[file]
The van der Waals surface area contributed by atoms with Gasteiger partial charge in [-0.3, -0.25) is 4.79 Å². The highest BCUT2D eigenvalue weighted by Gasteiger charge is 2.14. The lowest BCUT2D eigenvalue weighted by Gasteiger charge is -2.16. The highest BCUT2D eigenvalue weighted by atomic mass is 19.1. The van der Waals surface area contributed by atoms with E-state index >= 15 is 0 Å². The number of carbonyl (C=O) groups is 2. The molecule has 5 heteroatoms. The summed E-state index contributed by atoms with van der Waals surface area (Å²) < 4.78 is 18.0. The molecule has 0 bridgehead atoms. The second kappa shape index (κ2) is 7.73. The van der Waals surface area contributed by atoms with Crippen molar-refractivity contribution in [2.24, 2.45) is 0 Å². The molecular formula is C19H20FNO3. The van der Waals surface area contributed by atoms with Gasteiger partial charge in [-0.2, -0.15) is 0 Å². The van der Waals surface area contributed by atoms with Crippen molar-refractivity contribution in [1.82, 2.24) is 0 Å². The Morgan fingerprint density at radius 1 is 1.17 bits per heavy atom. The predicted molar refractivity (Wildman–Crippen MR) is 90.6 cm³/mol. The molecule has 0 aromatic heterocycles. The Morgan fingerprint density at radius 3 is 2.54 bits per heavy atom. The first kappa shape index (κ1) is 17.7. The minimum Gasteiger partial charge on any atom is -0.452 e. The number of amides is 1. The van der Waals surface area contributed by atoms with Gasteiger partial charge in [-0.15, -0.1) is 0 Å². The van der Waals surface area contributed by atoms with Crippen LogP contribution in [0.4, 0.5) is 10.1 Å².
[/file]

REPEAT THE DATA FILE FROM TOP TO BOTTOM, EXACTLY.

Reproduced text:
The van der Waals surface area contributed by atoms with Gasteiger partial charge in [-0.3, -0.25) is 4.79 Å². The highest BCUT2D eigenvalue weighted by Gasteiger charge is 2.14. The lowest BCUT2D eigenvalue weighted by Gasteiger charge is -2.16. The highest BCUT2D eigenvalue weighted by atomic mass is 19.1. The van der Waals surface area contributed by atoms with E-state index >= 15 is 0 Å². The number of carbonyl (C=O) groups is 2. The molecule has 5 heteroatoms. The summed E-state index contributed by atoms with van der Waals surface area (Å²) < 4.78 is 18.0. The molecule has 0 bridgehead atoms. The second kappa shape index (κ2) is 7.73. The van der Waals surface area contributed by atoms with Crippen molar-refractivity contribution in [2.24, 2.45) is 0 Å². The molecular formula is C19H20FNO3. The van der Waals surface area contributed by atoms with Gasteiger partial charge in [-0.2, -0.15) is 0 Å². The van der Waals surface area contributed by atoms with Crippen molar-refractivity contribution in [1.82, 2.24) is 0 Å². The Morgan fingerprint density at radius 1 is 1.17 bits per heavy atom. The predicted molar refractivity (Wildman–Crippen MR) is 90.6 cm³/mol. The molecule has 0 aromatic heterocycles. The Morgan fingerprint density at radius 3 is 2.54 bits per heavy atom. The first kappa shape index (κ1) is 17.7. The minimum Gasteiger partial charge on any atom is -0.452 e. The number of amides is 1. The van der Waals surface area contributed by atoms with Gasteiger partial charge in [-0.15, -0.1) is 0 Å². The van der Waals surface area contributed by atoms with Crippen LogP contribution in [0.4, 0.5) is 10.1 Å².